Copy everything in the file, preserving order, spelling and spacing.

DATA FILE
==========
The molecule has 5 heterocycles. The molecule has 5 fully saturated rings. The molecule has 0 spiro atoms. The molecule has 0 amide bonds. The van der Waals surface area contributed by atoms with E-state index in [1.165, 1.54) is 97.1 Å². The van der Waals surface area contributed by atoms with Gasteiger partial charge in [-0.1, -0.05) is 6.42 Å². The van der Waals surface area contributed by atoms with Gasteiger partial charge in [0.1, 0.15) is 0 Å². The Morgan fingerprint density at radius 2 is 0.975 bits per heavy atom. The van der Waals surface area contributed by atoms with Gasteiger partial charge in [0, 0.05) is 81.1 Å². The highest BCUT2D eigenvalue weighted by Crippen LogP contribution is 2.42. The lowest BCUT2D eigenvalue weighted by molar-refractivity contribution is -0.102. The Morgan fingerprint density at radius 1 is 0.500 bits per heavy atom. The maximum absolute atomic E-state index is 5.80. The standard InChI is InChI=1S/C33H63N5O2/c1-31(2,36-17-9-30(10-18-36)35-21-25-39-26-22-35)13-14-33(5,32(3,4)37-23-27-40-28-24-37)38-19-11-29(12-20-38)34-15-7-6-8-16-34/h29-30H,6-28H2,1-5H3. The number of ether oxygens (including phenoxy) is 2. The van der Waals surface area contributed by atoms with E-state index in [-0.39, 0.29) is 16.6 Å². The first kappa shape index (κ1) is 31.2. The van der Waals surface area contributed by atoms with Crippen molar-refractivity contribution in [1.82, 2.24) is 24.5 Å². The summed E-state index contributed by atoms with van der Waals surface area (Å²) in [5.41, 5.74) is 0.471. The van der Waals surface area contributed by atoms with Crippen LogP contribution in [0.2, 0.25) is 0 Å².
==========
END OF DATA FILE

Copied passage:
The molecule has 5 heterocycles. The molecule has 5 fully saturated rings. The molecule has 0 spiro atoms. The molecule has 0 amide bonds. The van der Waals surface area contributed by atoms with E-state index in [1.165, 1.54) is 97.1 Å². The van der Waals surface area contributed by atoms with Gasteiger partial charge in [-0.1, -0.05) is 6.42 Å². The van der Waals surface area contributed by atoms with Gasteiger partial charge in [0.1, 0.15) is 0 Å². The Morgan fingerprint density at radius 2 is 0.975 bits per heavy atom. The van der Waals surface area contributed by atoms with Gasteiger partial charge in [0, 0.05) is 81.1 Å². The highest BCUT2D eigenvalue weighted by Crippen LogP contribution is 2.42. The lowest BCUT2D eigenvalue weighted by molar-refractivity contribution is -0.102. The Morgan fingerprint density at radius 1 is 0.500 bits per heavy atom. The maximum absolute atomic E-state index is 5.80. The standard InChI is InChI=1S/C33H63N5O2/c1-31(2,36-17-9-30(10-18-36)35-21-25-39-26-22-35)13-14-33(5,32(3,4)37-23-27-40-28-24-37)38-19-11-29(12-20-38)34-15-7-6-8-16-34/h29-30H,6-28H2,1-5H3. The number of ether oxygens (including phenoxy) is 2. The van der Waals surface area contributed by atoms with E-state index in [-0.39, 0.29) is 16.6 Å². The first kappa shape index (κ1) is 31.2. The van der Waals surface area contributed by atoms with Crippen molar-refractivity contribution in [1.82, 2.24) is 24.5 Å². The summed E-state index contributed by atoms with van der Waals surface area (Å²) in [5.41, 5.74) is 0.471. The van der Waals surface area contributed by atoms with Crippen LogP contribution in [0.2, 0.25) is 0 Å².